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dc.contributor.authorBrownstein, Joel Richard 20:28:36 (GMT) 20:28:36 (GMT)
dc.description.abstractAstrophysical data analysis of the weak-field predictions support the claim that modified gravity (MOG) theories provide a self-consistent, scale-invariant, universal description of galaxy rotation curves, without the need of non-baryonic dark matter. Comparison to the predictions of Milgrom's modified dynamics (MOND) provide a best-fit and experimentally determined universal value of the MOND acceleration parameter. The predictions of the modified gravity theories are compared to the predictions of cold non-baryonic dark matter (CDM), including a constant density core-modified fitting formula, which produces excellent fits to galaxy rotation curves including the low surface brightness and dwarf galaxies. Upon analysing the mass profiles of clusters of galaxies inferred from X-ray luminosity measurements, from the smallest nearby clusters to the largest of the clusters of galaxies, it is shown that while MOG provides consistent fits, MOND does not fit the observed shape of cluster mass profiles for any value of the MOND acceleration parameter. Comparison to the predictions of CDM confirm that whereas the Navarro-Frenk-White (NFW) fitting formula does not fit the observed shape of galaxy cluster mass profiles, the core-modified dark matter fitting formula provides excellent best-fits, supporting the hypothesis that baryons are dynamically important in the distribution of dark matter halos.en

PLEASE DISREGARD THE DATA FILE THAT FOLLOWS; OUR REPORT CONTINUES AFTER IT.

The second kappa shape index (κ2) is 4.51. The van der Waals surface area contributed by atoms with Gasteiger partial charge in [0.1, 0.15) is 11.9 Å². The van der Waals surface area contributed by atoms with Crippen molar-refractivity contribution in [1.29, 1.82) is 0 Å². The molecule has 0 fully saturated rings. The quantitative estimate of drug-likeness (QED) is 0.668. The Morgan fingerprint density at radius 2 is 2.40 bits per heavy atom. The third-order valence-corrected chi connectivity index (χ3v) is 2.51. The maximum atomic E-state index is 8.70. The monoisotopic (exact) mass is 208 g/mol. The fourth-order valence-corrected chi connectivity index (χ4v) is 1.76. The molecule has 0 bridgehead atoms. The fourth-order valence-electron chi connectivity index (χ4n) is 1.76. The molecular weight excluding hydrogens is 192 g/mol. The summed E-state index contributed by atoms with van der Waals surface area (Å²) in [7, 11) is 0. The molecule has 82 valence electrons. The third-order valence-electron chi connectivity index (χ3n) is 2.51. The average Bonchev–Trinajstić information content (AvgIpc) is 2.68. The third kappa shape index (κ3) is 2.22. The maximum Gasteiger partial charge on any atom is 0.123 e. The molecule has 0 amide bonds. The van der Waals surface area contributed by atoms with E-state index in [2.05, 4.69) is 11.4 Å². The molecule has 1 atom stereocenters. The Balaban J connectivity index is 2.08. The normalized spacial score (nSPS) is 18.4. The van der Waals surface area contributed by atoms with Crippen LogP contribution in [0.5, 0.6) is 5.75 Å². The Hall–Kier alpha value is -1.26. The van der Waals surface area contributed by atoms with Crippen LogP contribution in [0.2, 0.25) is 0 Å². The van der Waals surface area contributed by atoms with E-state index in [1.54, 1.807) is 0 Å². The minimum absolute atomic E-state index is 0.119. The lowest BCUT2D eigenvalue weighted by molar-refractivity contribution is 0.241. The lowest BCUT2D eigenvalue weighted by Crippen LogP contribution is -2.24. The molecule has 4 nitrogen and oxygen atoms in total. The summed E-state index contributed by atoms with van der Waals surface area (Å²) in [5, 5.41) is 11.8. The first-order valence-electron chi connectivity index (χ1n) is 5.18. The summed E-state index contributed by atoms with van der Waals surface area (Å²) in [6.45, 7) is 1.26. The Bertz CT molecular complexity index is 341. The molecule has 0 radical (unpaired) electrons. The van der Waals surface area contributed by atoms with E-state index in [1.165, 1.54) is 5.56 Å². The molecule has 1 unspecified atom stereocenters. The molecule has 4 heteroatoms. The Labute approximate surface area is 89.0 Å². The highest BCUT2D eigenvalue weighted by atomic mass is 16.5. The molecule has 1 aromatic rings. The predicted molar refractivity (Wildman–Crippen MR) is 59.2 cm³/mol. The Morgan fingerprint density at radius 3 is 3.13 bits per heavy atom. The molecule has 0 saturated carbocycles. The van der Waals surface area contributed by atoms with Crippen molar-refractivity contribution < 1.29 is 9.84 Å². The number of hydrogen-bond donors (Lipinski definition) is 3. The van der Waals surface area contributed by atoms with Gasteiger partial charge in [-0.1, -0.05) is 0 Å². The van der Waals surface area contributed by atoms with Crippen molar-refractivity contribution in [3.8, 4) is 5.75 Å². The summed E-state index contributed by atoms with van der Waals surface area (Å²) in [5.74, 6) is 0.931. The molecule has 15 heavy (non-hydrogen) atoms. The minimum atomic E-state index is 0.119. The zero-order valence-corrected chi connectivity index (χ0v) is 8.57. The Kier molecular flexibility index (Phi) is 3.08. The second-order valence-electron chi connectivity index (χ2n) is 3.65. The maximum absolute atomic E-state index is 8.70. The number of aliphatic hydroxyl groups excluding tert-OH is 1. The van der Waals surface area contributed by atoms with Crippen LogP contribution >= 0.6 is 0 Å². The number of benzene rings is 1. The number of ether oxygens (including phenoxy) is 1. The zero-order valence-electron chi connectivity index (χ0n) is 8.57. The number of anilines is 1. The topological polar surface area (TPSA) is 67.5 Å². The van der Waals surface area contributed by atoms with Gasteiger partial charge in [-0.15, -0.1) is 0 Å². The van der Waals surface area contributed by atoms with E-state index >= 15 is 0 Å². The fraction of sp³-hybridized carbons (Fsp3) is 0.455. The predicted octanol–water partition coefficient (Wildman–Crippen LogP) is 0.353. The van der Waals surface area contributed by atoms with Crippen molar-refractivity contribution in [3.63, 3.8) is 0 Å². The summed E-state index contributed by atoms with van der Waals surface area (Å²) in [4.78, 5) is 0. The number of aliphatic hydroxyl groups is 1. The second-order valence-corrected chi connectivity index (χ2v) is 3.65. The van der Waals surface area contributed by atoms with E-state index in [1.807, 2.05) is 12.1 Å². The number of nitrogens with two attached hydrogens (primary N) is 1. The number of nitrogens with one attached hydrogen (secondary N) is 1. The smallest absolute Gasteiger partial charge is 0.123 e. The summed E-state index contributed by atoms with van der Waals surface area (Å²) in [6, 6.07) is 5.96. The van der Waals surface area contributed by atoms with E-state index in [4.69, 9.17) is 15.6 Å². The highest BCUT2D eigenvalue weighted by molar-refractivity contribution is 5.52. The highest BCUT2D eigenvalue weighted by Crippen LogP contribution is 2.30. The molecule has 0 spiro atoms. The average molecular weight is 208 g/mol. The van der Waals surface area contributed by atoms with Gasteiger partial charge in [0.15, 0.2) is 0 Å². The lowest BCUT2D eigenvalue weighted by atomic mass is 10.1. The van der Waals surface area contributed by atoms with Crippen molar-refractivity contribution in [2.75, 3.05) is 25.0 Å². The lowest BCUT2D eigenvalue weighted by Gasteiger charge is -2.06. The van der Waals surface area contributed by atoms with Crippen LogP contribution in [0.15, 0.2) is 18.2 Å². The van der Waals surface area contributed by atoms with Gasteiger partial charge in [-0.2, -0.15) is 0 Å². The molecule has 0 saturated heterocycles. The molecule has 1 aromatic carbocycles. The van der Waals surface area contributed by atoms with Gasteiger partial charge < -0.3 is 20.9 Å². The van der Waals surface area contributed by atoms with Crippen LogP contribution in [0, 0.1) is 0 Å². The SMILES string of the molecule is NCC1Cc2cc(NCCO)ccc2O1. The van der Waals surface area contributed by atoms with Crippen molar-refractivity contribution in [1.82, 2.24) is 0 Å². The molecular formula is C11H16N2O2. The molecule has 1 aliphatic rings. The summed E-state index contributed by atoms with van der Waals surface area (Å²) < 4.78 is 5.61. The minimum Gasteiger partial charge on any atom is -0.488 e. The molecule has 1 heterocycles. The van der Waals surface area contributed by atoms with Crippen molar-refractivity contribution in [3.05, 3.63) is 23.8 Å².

dc.publisherUniversity of Waterlooen
dc.subjectModified Gravityen
dc.subjectDark Matteren
dc.subjectGalaxy Rotation Curvesen
dc.subjectX-ray Cluster Massesen
dc.subjectGravitational Lensingen
dc.subjectX-ray Astronomyen
dc.subjectBullet Cluster 1E0657-558en
dc.subjectPioneer 10/11 Anomalyen
dc.titleModified Gravity and the Phantom of Dark Matteren
dc.typeDoctoral Thesisen
dc.subject.programPhysicsen and Astronomyen
uws-etd.degreeDoctor of Philosophyen

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